The question is interesting and one that carries a number of issues and questions. In the U.S. marketers are hungry for the best data – the mantra of delivering the best message to the right target at the right time is contingent on what data we can leverage at the individual level. Today we have very good access to data for targeting and messaging, and it’s getting better every day. Companies like Facebook, Google and Amazon are at the forefront (or rather the store front) of that data revolution and are commanding robust ad revenue as a result.
Everything from what you…
- Like on Instagram
- Search on Google
- Check in on Facebook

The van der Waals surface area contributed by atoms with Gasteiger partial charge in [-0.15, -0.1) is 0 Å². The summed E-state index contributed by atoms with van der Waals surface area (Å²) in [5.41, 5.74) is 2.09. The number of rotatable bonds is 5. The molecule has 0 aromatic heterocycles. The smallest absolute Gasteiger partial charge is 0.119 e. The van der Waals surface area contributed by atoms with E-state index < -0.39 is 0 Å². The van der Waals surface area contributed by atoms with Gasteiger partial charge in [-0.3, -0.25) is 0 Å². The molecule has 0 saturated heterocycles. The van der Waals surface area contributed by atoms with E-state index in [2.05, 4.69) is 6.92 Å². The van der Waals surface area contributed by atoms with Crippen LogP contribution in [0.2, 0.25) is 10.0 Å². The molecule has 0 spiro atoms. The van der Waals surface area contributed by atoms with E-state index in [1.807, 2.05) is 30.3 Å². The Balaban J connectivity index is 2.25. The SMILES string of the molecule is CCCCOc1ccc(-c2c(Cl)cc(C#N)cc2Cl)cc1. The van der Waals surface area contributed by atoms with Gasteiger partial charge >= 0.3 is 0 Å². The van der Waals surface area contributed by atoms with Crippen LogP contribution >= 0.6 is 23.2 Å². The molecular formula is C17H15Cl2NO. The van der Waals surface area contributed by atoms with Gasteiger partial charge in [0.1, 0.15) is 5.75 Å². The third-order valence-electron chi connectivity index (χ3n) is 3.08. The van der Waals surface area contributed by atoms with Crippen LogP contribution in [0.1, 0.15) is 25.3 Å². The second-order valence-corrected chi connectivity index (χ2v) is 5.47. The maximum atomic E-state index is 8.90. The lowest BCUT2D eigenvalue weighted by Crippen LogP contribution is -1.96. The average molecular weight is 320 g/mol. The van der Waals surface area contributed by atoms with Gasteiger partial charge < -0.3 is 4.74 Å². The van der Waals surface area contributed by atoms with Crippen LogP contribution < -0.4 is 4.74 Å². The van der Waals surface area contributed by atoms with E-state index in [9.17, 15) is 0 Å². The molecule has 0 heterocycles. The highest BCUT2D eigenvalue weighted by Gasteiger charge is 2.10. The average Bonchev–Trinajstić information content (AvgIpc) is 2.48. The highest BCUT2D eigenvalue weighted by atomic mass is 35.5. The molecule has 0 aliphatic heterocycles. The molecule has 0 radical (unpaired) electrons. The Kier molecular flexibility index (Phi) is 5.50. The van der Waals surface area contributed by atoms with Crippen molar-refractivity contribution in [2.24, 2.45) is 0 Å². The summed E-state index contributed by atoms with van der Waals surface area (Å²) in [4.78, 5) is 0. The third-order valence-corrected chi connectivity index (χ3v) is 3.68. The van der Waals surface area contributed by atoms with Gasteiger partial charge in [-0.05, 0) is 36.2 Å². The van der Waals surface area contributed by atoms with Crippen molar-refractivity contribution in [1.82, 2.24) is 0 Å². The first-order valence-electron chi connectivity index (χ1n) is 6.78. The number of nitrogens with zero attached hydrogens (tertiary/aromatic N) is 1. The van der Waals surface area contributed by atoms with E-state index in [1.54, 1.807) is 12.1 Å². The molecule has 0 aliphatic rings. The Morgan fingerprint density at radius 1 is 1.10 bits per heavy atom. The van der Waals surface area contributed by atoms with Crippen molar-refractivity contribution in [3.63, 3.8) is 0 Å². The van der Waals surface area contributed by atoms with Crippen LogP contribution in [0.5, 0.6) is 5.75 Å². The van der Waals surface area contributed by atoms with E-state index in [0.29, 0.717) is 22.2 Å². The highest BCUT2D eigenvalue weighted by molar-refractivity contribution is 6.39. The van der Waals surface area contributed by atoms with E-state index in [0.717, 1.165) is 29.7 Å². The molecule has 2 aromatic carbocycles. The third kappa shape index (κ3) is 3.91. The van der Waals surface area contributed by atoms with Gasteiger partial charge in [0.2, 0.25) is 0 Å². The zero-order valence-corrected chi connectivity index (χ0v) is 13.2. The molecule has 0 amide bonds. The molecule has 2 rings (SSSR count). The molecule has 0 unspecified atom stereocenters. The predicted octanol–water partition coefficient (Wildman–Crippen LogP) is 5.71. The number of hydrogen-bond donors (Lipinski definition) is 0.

- Post on Twitter
- Tell Alexa
- Buy on Amazon
- And more!
…can be used to ascertain your tastes and interest in products and services.
At least one company is tackling the issue: https://hu-manity.co/
Hu-manity is hoping for a critical mass of users to claim data and set choices. If willing to share data, the app would allow users to reap monetary rewards.
“With the #My31 App consumers can claim a property interest on inherent human data, consent for privacy, authorize for permitted use, and elect for compensation if desired.”
Why it’s hot
If this catches on, it will undoubtedly do two main things: 1. Make data less accessible (and less timely), and 2. Make data more expensive. Marketers may end up depending more on statistical models based on limited data to reach the target audiences.
In an era where marketers have great access to data are becoming even more data-driven, we need to account for a future where greater restrictions and limitations may be put in place.